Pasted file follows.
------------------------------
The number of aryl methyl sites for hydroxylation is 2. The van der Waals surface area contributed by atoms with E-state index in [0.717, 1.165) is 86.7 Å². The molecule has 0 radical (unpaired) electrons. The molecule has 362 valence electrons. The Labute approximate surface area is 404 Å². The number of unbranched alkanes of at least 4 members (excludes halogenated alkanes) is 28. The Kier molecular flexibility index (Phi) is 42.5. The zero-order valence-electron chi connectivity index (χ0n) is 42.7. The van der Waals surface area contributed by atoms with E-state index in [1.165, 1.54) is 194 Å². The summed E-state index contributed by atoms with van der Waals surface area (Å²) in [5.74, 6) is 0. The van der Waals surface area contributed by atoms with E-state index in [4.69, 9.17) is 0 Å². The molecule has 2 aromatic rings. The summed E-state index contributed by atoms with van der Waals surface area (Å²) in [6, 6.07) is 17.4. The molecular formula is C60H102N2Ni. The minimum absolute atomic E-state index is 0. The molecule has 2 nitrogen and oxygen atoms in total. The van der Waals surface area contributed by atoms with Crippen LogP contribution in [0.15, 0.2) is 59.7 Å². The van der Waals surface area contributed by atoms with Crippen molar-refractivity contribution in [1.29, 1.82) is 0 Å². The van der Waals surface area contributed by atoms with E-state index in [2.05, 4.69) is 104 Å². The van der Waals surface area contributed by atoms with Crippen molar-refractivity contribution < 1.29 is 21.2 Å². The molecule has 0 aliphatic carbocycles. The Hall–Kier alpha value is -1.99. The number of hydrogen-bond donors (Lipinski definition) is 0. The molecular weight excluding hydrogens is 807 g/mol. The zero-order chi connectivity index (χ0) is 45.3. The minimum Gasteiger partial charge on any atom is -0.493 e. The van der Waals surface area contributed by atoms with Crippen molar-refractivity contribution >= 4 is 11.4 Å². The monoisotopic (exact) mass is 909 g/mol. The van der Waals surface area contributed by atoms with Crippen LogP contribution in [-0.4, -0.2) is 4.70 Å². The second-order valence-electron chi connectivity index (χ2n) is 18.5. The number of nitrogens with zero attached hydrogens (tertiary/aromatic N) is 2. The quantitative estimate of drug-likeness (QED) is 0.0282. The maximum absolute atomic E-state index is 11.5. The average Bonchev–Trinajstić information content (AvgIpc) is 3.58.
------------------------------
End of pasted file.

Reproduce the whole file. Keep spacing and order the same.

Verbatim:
The number of aryl methyl sites for hydroxylation is 2. The van der Waals surface area contributed by atoms with E-state index in [0.717, 1.165) is 86.7 Å². The molecule has 0 radical (unpaired) electrons. The molecule has 362 valence electrons. The Labute approximate surface area is 404 Å². The number of unbranched alkanes of at least 4 members (excludes halogenated alkanes) is 28. The Kier molecular flexibility index (Phi) is 42.5. The zero-order valence-electron chi connectivity index (χ0n) is 42.7. The van der Waals surface area contributed by atoms with E-state index in [1.165, 1.54) is 194 Å². The summed E-state index contributed by atoms with van der Waals surface area (Å²) in [5.74, 6) is 0. The van der Waals surface area contributed by atoms with E-state index in [4.69, 9.17) is 0 Å². The molecule has 2 aromatic rings. The summed E-state index contributed by atoms with van der Waals surface area (Å²) in [6, 6.07) is 17.4. The molecular formula is C60H102N2Ni. The minimum absolute atomic E-state index is 0. The molecule has 2 nitrogen and oxygen atoms in total. The van der Waals surface area contributed by atoms with Crippen LogP contribution in [0.15, 0.2) is 59.7 Å². The van der Waals surface area contributed by atoms with Crippen molar-refractivity contribution in [1.29, 1.82) is 0 Å². The van der Waals surface area contributed by atoms with E-state index in [2.05, 4.69) is 104 Å². The van der Waals surface area contributed by atoms with Crippen molar-refractivity contribution < 1.29 is 21.2 Å². The molecule has 0 aliphatic carbocycles. The Hall–Kier alpha value is -1.99. The number of hydrogen-bond donors (Lipinski definition) is 0. The molecular weight excluding hydrogens is 807 g/mol. The zero-order chi connectivity index (χ0) is 45.3. The minimum Gasteiger partial charge on any atom is -0.493 e. The van der Waals surface area contributed by atoms with Crippen molar-refractivity contribution >= 4 is 11.4 Å². The monoisotopic (exact) mass is 909 g/mol. The van der Waals surface area contributed by atoms with Crippen LogP contribution in [-0.4, -0.2) is 4.70 Å². The second-order valence-electron chi connectivity index (χ2n) is 18.5. The number of nitrogens with zero attached hydrogens (tertiary/aromatic N) is 2. The quantitative estimate of drug-likeness (QED) is 0.0282. The maximum absolute atomic E-state index is 11.5. The average Bonchev–Trinajstić information content (AvgIpc) is 3.58.